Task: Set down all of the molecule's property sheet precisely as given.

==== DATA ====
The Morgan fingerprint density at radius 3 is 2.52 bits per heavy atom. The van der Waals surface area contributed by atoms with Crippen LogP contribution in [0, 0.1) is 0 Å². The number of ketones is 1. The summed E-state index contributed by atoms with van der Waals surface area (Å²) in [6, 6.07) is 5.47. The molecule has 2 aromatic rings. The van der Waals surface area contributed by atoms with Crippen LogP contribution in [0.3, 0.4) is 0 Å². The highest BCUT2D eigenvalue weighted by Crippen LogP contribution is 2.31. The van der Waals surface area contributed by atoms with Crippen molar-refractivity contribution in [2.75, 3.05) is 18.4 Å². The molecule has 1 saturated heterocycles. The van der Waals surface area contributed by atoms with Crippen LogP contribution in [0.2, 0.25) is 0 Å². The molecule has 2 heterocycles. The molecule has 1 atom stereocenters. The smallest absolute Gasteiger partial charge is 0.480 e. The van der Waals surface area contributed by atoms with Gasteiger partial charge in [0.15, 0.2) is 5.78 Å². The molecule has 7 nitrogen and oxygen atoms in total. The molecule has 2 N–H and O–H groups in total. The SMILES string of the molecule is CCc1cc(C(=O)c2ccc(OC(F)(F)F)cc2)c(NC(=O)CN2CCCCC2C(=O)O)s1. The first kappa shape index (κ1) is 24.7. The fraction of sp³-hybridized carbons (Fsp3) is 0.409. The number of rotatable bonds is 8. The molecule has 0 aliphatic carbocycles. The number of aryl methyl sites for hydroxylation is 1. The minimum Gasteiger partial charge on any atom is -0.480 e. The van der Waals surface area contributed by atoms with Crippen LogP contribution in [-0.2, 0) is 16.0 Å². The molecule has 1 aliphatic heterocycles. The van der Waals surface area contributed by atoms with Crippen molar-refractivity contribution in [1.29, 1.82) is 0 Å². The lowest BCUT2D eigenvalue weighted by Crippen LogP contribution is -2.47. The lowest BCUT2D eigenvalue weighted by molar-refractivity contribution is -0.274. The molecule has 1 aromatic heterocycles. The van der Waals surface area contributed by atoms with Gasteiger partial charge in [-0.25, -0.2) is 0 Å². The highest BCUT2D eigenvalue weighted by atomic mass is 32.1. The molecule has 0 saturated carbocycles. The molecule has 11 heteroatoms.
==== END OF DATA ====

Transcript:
The Morgan fingerprint density at radius 3 is 2.52 bits per heavy atom. The van der Waals surface area contributed by atoms with Crippen LogP contribution in [0, 0.1) is 0 Å². The number of ketones is 1. The summed E-state index contributed by atoms with van der Waals surface area (Å²) in [6, 6.07) is 5.47. The molecule has 2 aromatic rings. The van der Waals surface area contributed by atoms with Crippen LogP contribution in [0.3, 0.4) is 0 Å². The highest BCUT2D eigenvalue weighted by Crippen LogP contribution is 2.31. The van der Waals surface area contributed by atoms with Crippen molar-refractivity contribution in [2.75, 3.05) is 18.4 Å². The molecule has 1 saturated heterocycles. The van der Waals surface area contributed by atoms with Crippen LogP contribution in [0.2, 0.25) is 0 Å². The molecule has 2 heterocycles. The molecule has 1 atom stereocenters. The smallest absolute Gasteiger partial charge is 0.480 e. The van der Waals surface area contributed by atoms with Gasteiger partial charge in [0.15, 0.2) is 5.78 Å². The molecule has 7 nitrogen and oxygen atoms in total. The molecule has 2 N–H and O–H groups in total. The SMILES string of the molecule is CCc1cc(C(=O)c2ccc(OC(F)(F)F)cc2)c(NC(=O)CN2CCCCC2C(=O)O)s1. The first kappa shape index (κ1) is 24.7. The fraction of sp³-hybridized carbons (Fsp3) is 0.409. The number of rotatable bonds is 8. The molecule has 0 aliphatic carbocycles. The number of aryl methyl sites for hydroxylation is 1. The minimum Gasteiger partial charge on any atom is -0.480 e. The van der Waals surface area contributed by atoms with Crippen LogP contribution in [-0.2, 0) is 16.0 Å². The molecule has 1 aliphatic heterocycles. The van der Waals surface area contributed by atoms with Crippen molar-refractivity contribution in [1.29, 1.82) is 0 Å². The lowest BCUT2D eigenvalue weighted by Crippen LogP contribution is -2.47. The lowest BCUT2D eigenvalue weighted by molar-refractivity contribution is -0.274. The molecule has 1 aromatic heterocycles. The van der Waals surface area contributed by atoms with Gasteiger partial charge in [-0.25, -0.2) is 0 Å². The highest BCUT2D eigenvalue weighted by atomic mass is 32.1. The molecule has 0 saturated carbocycles. The molecule has 11 heteroatoms.